One thing is clear from all this: the Cal student, whoever he may be, bugs his elders. Which is just the way he likes it. If one had the temerity to pick a single point on which most Cal students agree, it would have to be that his elders bug him. Or, to put it another way, his elders represent the Establishment, and the Establishment bugs him. If you want to see him breathe fire and brimstone, get him talking about his obsessions—"Happy TV-land" or "Big Daddy Johnson" or suburbia with swimming pools. Last year, at the peak of the Free Speech Movement demonstrations that rocked Berkeley for months, there was a rampant cry: "Never trust anyone over 30." That would still serve as a good working slogan for the prevailing attitude on this fascinating, enormous and extraordinarily active campus.
The wonder of it is that a student body as large as Berkeley's 27,000 has any personality at all. In recent years it has grown to the point that its president refers to it as a "multiversity." Along with Harvard, MIT, Stanford and Caltech, the University of California at Berkeley is regarded by the nation's brightest high school students as one of the five most desirable colleges in the U.S. Unless a California high school student ranks in the upper 12�% scholastically, he may as well forget about applying for Berkeley. (He can always try for one of the university's seven other general campuses, which admitted an additional 50,000 students this year.) A student from one of the 49 other states or 100 foreign countries that send students to Cal must be even brighter than those who come from within the state. In other words, a Cal student is something special to start with. And he knows it.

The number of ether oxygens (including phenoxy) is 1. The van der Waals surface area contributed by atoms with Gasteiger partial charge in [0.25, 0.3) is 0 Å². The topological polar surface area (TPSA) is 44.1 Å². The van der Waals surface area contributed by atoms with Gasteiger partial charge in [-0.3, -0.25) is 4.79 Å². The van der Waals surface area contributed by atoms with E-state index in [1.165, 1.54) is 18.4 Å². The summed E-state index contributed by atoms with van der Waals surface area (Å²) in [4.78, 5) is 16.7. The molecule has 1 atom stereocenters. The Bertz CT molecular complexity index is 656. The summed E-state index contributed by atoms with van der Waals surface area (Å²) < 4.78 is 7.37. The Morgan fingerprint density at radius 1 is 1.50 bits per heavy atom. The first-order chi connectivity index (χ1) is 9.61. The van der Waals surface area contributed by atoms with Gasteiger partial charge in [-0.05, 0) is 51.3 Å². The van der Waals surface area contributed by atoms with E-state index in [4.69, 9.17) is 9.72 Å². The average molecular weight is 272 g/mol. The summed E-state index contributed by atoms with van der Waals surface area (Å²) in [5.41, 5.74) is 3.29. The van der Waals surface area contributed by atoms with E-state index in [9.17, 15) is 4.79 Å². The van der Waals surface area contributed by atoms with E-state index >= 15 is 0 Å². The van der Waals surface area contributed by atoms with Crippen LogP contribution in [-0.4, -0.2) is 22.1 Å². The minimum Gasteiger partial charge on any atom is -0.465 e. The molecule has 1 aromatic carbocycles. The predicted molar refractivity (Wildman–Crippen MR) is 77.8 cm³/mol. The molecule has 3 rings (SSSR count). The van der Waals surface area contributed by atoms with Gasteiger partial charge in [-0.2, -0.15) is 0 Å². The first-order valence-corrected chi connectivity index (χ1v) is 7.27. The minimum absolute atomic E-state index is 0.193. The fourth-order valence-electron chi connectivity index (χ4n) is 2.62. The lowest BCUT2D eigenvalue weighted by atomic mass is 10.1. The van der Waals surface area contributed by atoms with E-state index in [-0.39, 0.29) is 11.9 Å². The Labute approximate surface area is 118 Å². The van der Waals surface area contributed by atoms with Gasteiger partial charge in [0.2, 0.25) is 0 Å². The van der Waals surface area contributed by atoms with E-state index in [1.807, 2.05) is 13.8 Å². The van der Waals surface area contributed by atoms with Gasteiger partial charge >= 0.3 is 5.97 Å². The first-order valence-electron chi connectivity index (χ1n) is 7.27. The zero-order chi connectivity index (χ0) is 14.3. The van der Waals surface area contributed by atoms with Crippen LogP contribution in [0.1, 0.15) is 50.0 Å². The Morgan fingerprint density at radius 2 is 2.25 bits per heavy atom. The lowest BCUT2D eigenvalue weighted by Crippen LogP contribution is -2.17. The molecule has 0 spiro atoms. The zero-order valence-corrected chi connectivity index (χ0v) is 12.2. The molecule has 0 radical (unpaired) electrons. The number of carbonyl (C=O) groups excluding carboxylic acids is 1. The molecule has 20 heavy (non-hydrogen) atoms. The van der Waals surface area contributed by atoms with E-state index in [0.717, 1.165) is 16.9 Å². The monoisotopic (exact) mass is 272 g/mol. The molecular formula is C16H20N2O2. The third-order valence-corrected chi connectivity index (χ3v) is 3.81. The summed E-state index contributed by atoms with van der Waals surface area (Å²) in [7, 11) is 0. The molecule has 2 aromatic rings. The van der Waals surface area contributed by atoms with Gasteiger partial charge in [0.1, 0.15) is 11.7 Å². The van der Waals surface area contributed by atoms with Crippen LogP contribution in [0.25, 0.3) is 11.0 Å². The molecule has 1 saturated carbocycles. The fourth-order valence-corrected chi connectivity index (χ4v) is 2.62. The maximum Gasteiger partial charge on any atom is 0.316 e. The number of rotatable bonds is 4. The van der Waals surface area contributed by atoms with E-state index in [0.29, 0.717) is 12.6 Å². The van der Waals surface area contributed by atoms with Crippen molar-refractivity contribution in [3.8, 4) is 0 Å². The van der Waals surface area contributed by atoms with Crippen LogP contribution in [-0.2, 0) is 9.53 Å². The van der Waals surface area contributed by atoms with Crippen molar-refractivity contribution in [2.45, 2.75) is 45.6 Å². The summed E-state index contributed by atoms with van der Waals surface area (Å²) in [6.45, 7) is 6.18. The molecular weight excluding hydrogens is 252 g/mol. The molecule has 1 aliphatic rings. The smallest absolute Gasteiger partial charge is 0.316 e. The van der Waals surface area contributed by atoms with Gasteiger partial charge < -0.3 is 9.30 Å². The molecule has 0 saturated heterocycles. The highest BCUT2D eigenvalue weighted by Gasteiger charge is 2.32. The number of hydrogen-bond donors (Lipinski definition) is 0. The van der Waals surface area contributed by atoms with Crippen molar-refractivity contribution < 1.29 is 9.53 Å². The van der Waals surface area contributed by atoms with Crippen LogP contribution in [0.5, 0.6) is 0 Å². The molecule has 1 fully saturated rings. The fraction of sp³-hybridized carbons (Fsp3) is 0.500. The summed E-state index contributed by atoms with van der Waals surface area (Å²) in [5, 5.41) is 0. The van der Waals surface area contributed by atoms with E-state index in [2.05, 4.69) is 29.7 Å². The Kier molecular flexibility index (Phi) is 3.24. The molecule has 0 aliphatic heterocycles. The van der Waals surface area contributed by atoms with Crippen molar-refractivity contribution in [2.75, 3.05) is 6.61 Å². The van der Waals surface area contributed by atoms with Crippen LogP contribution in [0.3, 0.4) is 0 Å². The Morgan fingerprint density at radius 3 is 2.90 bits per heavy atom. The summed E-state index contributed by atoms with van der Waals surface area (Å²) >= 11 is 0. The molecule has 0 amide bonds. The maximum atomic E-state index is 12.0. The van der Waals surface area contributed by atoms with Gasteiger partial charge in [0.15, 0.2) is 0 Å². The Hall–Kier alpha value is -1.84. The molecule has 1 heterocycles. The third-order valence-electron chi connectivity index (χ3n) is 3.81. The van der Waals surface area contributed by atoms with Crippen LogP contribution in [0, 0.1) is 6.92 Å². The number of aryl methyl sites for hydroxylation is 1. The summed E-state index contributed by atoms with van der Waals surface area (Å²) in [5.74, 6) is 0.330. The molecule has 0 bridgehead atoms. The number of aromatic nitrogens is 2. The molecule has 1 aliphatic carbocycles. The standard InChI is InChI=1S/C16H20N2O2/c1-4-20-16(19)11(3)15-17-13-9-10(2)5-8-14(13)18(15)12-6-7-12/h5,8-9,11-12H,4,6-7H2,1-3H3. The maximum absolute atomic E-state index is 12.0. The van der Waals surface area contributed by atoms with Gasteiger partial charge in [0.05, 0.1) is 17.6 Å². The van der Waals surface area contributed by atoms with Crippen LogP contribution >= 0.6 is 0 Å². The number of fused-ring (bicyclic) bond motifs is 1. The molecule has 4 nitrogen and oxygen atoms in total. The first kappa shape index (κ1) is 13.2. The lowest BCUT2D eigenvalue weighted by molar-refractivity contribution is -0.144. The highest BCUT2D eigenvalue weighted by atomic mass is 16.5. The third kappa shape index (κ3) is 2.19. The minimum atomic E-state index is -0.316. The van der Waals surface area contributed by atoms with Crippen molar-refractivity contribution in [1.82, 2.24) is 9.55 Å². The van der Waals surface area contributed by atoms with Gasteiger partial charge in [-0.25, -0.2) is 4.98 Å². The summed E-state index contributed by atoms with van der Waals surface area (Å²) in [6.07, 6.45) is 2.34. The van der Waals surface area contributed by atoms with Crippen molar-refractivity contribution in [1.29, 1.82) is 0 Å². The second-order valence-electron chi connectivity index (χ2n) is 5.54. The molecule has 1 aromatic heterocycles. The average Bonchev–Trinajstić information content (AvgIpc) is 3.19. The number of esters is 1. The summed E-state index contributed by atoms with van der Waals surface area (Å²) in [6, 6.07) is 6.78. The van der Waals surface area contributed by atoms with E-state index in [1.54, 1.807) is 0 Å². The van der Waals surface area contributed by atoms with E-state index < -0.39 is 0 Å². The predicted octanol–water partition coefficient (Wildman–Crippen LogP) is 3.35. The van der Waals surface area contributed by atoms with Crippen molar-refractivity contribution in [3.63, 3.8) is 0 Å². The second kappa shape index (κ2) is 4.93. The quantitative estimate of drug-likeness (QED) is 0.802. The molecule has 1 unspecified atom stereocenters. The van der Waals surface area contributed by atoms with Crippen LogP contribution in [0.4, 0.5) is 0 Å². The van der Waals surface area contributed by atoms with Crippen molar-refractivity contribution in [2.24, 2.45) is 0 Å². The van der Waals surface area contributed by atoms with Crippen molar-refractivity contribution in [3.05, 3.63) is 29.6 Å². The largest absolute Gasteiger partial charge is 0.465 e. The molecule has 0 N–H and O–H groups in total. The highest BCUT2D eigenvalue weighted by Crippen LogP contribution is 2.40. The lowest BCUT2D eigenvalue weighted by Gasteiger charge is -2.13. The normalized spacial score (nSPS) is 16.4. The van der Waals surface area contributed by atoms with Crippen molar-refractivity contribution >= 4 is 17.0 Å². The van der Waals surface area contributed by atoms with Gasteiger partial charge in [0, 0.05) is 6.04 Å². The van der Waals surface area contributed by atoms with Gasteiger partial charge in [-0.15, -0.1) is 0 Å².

John Rodgers, the sports editor of The Daily Californian, was ruminating on just this subject a few weeks ago, and he tried to describe what it is that separates the Cal student from most of the other undergraduates around the country. Rodgers, who is bright-eyed and youthful-looking even for a college senior, is in a better position than most to know, for he comes from Rantoul, Ill., near Urbana, the site of the University of Illinois. Having won scholarships to both Illinois and Cal, he chose to take the much longer trip all the way to Berkeley for the very reason on which he was trying to place his finger.
"At Illinois and most of those big midwestern and southern campuses," John Rodgers was saying, "you have what I would call the ex-Joe College type, the guy who drinks beer and pretends to be drunk on Friday night and walks around the campus in a sweater with the varsity letter on it. At Cal you might say we have the new Joe College. He is a much better-rounded individual. He is interested in politics and athletics and the academic life, and he tries to blend all three into their proper perspective. Diversity, you might say, is the Cal ideal."
A few days later John Rodgers wrote a column replying to a San Francisco sportswriter who complained that Cal students refuse to support their football team. "We have both the rah-rahs and the other," Rodgers argued, "and both groups have their far extremes, but the majority of Cal students fall right in the middle....